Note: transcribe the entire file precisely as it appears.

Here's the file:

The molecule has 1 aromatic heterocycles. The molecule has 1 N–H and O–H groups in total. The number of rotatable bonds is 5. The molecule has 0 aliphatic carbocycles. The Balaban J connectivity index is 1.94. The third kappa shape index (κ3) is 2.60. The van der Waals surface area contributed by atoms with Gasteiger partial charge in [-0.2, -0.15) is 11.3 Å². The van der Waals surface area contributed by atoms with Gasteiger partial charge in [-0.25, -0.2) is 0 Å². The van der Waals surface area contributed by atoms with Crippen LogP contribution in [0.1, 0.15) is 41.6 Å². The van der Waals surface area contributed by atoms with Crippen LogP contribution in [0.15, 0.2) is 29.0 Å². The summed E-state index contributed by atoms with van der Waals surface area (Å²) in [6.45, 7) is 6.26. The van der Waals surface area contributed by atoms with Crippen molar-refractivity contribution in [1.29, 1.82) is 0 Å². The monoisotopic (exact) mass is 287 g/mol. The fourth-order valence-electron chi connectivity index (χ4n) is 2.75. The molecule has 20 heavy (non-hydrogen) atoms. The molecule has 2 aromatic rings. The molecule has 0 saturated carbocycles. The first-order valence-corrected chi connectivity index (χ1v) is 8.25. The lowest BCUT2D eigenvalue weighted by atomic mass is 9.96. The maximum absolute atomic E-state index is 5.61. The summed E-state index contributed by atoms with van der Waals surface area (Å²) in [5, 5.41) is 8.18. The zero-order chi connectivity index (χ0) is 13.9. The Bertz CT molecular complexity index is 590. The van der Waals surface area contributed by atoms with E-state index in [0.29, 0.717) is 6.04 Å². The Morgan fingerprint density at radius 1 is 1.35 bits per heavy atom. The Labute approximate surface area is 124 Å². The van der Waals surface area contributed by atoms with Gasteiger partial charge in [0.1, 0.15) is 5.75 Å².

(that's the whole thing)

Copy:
The molecule has 1 aromatic heterocycles. The molecule has 1 N–H and O–H groups in total. The number of rotatable bonds is 5. The molecule has 0 aliphatic carbocycles. The Balaban J connectivity index is 1.94. The third kappa shape index (κ3) is 2.60. The van der Waals surface area contributed by atoms with Gasteiger partial charge in [-0.2, -0.15) is 11.3 Å². The van der Waals surface area contributed by atoms with Gasteiger partial charge in [-0.25, -0.2) is 0 Å². The van der Waals surface area contributed by atoms with Crippen LogP contribution in [0.1, 0.15) is 41.6 Å². The van der Waals surface area contributed by atoms with Crippen LogP contribution in [0.15, 0.2) is 29.0 Å². The summed E-state index contributed by atoms with van der Waals surface area (Å²) in [6.45, 7) is 6.26. The van der Waals surface area contributed by atoms with Crippen molar-refractivity contribution in [1.29, 1.82) is 0 Å². The monoisotopic (exact) mass is 287 g/mol. The fourth-order valence-electron chi connectivity index (χ4n) is 2.75. The molecule has 20 heavy (non-hydrogen) atoms. The molecule has 2 aromatic rings. The molecule has 0 saturated carbocycles. The first-order valence-corrected chi connectivity index (χ1v) is 8.25. The lowest BCUT2D eigenvalue weighted by atomic mass is 9.96. The maximum absolute atomic E-state index is 5.61. The summed E-state index contributed by atoms with van der Waals surface area (Å²) in [5, 5.41) is 8.18. The zero-order chi connectivity index (χ0) is 13.9. The Bertz CT molecular complexity index is 590. The van der Waals surface area contributed by atoms with E-state index in [0.29, 0.717) is 6.04 Å². The Morgan fingerprint density at radius 1 is 1.35 bits per heavy atom. The Labute approximate surface area is 124 Å². The van der Waals surface area contributed by atoms with Gasteiger partial charge in [0.1, 0.15) is 5.75 Å².